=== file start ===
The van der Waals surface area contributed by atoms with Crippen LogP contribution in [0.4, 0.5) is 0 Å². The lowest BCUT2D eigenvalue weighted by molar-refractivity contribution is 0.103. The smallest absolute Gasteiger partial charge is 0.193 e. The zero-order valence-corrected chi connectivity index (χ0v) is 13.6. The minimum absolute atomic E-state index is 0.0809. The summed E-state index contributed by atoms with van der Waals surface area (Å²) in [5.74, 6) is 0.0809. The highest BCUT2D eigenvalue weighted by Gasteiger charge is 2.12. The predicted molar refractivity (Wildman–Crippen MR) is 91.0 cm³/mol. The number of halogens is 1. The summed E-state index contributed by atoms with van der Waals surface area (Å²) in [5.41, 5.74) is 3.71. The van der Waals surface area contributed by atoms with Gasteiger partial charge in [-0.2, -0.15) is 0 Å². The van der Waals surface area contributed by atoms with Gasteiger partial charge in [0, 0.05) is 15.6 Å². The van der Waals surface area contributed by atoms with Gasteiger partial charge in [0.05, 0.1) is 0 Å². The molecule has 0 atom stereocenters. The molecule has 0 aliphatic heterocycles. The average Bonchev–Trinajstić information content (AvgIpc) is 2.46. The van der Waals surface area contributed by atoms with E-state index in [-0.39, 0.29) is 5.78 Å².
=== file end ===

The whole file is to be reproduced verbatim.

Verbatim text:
The van der Waals surface area contributed by atoms with Crippen LogP contribution in [0.4, 0.5) is 0 Å². The lowest BCUT2D eigenvalue weighted by molar-refractivity contribution is 0.103. The smallest absolute Gasteiger partial charge is 0.193 e. The zero-order valence-corrected chi connectivity index (χ0v) is 13.6. The minimum absolute atomic E-state index is 0.0809. The summed E-state index contributed by atoms with van der Waals surface area (Å²) in [5.74, 6) is 0.0809. The highest BCUT2D eigenvalue weighted by Gasteiger charge is 2.12. The predicted molar refractivity (Wildman–Crippen MR) is 91.0 cm³/mol. The number of halogens is 1. The summed E-state index contributed by atoms with van der Waals surface area (Å²) in [5.41, 5.74) is 3.71. The van der Waals surface area contributed by atoms with Gasteiger partial charge in [-0.2, -0.15) is 0 Å². The van der Waals surface area contributed by atoms with Gasteiger partial charge in [0, 0.05) is 15.6 Å². The van der Waals surface area contributed by atoms with Gasteiger partial charge in [0.05, 0.1) is 0 Å². The molecule has 0 atom stereocenters. The molecule has 0 aliphatic heterocycles. The average Bonchev–Trinajstić information content (AvgIpc) is 2.46. The van der Waals surface area contributed by atoms with E-state index in [-0.39, 0.29) is 5.78 Å².